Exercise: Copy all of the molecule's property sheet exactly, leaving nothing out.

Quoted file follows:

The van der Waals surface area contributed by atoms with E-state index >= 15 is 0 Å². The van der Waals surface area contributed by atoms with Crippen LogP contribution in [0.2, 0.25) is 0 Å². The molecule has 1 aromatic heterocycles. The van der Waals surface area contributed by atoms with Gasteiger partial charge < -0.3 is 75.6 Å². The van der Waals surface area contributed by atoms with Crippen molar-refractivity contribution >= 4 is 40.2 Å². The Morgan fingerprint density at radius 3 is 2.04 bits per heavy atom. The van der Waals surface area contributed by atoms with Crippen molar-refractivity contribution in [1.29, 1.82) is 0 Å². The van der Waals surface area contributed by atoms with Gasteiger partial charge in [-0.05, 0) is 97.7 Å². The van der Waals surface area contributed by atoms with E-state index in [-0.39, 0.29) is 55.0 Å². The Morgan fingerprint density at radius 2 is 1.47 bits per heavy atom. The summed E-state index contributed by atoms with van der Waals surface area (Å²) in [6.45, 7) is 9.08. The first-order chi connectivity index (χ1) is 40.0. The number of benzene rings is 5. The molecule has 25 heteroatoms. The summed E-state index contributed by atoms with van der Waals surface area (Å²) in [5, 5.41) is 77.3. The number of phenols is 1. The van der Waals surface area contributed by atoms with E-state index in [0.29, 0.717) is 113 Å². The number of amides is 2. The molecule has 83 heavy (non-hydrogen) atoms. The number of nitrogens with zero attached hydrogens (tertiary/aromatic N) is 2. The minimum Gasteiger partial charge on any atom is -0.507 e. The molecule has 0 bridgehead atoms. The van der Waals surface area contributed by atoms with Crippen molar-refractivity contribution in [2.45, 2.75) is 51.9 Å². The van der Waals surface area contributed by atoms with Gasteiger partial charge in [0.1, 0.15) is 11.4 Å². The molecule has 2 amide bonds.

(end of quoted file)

The van der Waals surface area contributed by atoms with E-state index >= 15 is 0 Å². The van der Waals surface area contributed by atoms with Crippen LogP contribution in [0.2, 0.25) is 0 Å². The molecule has 1 aromatic heterocycles. The van der Waals surface area contributed by atoms with Gasteiger partial charge < -0.3 is 75.6 Å². The van der Waals surface area contributed by atoms with Crippen molar-refractivity contribution >= 4 is 40.2 Å². The Morgan fingerprint density at radius 3 is 2.04 bits per heavy atom. The van der Waals surface area contributed by atoms with Crippen molar-refractivity contribution in [1.29, 1.82) is 0 Å². The van der Waals surface area contributed by atoms with Gasteiger partial charge in [-0.05, 0) is 97.7 Å². The van der Waals surface area contributed by atoms with E-state index in [-0.39, 0.29) is 55.0 Å². The Morgan fingerprint density at radius 2 is 1.47 bits per heavy atom. The summed E-state index contributed by atoms with van der Waals surface area (Å²) in [6.45, 7) is 9.08. The first-order chi connectivity index (χ1) is 40.0. The number of benzene rings is 5. The molecule has 25 heteroatoms. The summed E-state index contributed by atoms with van der Waals surface area (Å²) in [5, 5.41) is 77.3. The number of phenols is 1. The van der Waals surface area contributed by atoms with E-state index in [0.29, 0.717) is 113 Å². The number of amides is 2. The molecule has 83 heavy (non-hydrogen) atoms. The number of nitrogens with zero attached hydrogens (tertiary/aromatic N) is 2. The minimum Gasteiger partial charge on any atom is -0.507 e. The molecule has 0 bridgehead atoms. The van der Waals surface area contributed by atoms with Crippen molar-refractivity contribution in [2.45, 2.75) is 51.9 Å². The van der Waals surface area contributed by atoms with Gasteiger partial charge in [0.1, 0.15) is 11.4 Å². The molecule has 2 amide bonds.